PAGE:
U.S. Secretary of Education Arne Duncan has spoken about the American Jobs Act ahead of Assistant Deputy Secretary Jim Shelton, who is participating in the Qualcomm Wireless EdTech Conference at Friday, Oct. 21, at the Capitol Hilton Hotel in Washington, D.C.
They aim that the American Jobs Act will benefit the country's public schools and provide invaluable resources during tough budget times.
Shelton will participate in a panel discussion titled "The Federal Role in Educational Improvement: Meeting Urgent Needs Given Diminishing Resources."
Shelton will provide an overview of the Department's priorities and innovation agenda, and the need for passage of the American Jobs Act, the press release explains.
He also wants to discuss the importance of developing partnerships to accelerate innovation in education, and identifying opportunities for collaborative efforts that will put innovation into widespread practice.
The American Jobs Act will invest in retrofitting at least 35,000 public schools across the country, supporting new science labs, Internet-ready classrooms and school renovations in both rural and urban communities, the Department says.
These investments are aimed to give American students the tools they need to prepare for the 21st century economy and compete with students from around the world.
"As a country, we desperately need this legislation," Secretary Duncan said. "America stands at a crossroads: we can roll the dice and hope to educate America's kids amid teacher layoffs and dilapidated school buildings, or we use this opportunity to give our students the world-class education they deserve—with a strong teacher corps working in modern facilities. We need it for our kids. We need it for our teachers. We need it to put people to work. And, we need it to ensure a bright future of our nation."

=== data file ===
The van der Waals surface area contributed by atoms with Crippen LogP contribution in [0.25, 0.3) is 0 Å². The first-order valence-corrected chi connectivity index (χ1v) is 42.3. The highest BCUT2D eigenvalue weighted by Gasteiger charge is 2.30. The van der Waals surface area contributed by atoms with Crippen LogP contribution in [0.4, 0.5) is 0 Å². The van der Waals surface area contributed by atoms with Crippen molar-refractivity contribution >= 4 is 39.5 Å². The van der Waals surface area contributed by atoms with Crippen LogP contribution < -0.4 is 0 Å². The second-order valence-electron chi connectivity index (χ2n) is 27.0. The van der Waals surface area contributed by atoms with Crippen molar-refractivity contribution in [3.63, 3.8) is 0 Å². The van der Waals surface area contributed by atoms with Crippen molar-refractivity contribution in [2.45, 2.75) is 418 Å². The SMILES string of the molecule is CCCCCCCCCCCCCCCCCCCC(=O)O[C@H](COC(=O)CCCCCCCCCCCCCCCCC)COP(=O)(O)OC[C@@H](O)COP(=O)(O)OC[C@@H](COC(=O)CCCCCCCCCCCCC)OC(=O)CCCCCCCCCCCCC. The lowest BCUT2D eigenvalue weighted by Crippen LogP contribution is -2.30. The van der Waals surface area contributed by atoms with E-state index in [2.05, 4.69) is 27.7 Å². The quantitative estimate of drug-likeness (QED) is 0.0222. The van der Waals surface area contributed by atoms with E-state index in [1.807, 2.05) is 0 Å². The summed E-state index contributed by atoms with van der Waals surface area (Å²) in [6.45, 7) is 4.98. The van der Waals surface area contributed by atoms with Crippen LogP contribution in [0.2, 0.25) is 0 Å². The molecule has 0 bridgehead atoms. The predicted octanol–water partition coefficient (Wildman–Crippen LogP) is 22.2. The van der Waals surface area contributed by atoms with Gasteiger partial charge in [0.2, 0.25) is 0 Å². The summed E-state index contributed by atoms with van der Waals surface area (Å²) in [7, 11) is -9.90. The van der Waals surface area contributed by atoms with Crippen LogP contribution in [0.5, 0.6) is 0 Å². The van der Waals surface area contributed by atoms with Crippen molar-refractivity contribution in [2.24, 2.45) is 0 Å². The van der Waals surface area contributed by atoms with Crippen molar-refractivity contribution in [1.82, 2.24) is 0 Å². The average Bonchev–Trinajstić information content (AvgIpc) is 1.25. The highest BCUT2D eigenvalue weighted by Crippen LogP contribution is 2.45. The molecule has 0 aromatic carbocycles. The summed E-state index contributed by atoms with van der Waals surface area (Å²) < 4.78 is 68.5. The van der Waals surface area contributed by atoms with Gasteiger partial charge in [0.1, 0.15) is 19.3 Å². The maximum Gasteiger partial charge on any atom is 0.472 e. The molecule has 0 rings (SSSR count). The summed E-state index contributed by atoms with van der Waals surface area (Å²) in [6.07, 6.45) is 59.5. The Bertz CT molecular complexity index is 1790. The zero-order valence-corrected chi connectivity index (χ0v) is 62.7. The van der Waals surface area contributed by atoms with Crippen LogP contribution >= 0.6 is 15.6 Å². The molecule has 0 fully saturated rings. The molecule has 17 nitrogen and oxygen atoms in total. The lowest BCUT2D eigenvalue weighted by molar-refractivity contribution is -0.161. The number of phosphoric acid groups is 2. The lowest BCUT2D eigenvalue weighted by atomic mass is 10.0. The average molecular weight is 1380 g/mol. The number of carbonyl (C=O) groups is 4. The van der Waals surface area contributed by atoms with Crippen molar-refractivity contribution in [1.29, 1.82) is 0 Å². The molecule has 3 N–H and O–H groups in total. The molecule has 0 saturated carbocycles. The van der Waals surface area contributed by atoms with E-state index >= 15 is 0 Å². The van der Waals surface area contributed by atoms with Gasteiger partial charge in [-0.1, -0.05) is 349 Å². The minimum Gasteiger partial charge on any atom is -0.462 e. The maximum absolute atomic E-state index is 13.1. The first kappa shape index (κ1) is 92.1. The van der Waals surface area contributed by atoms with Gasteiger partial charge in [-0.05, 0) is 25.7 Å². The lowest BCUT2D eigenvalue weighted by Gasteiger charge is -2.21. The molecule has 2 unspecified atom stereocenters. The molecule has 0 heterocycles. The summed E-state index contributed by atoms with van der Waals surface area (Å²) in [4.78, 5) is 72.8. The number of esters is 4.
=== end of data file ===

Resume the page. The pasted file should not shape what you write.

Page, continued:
Within Washington, D.C. public schools, the problem of aging school facilities was recently spotlighted in a survey by the Council of the Great City Schools. According to the report, the District needs substantial resources including:
$2.2 billion for renovation, repair and modernization of its schools. And,
$150 million to pay for deferred maintenance at schools.
Overall, the American Jobs Act plan will invest $30 billion in enhancing the condition of schools — with $25 billion going to K-12 schools for repair, renovation and modernization.
While the bill would help finance long overdue repairs, it would also create needed jobs and help put hundreds of thousands of Americans back to work, the press release says.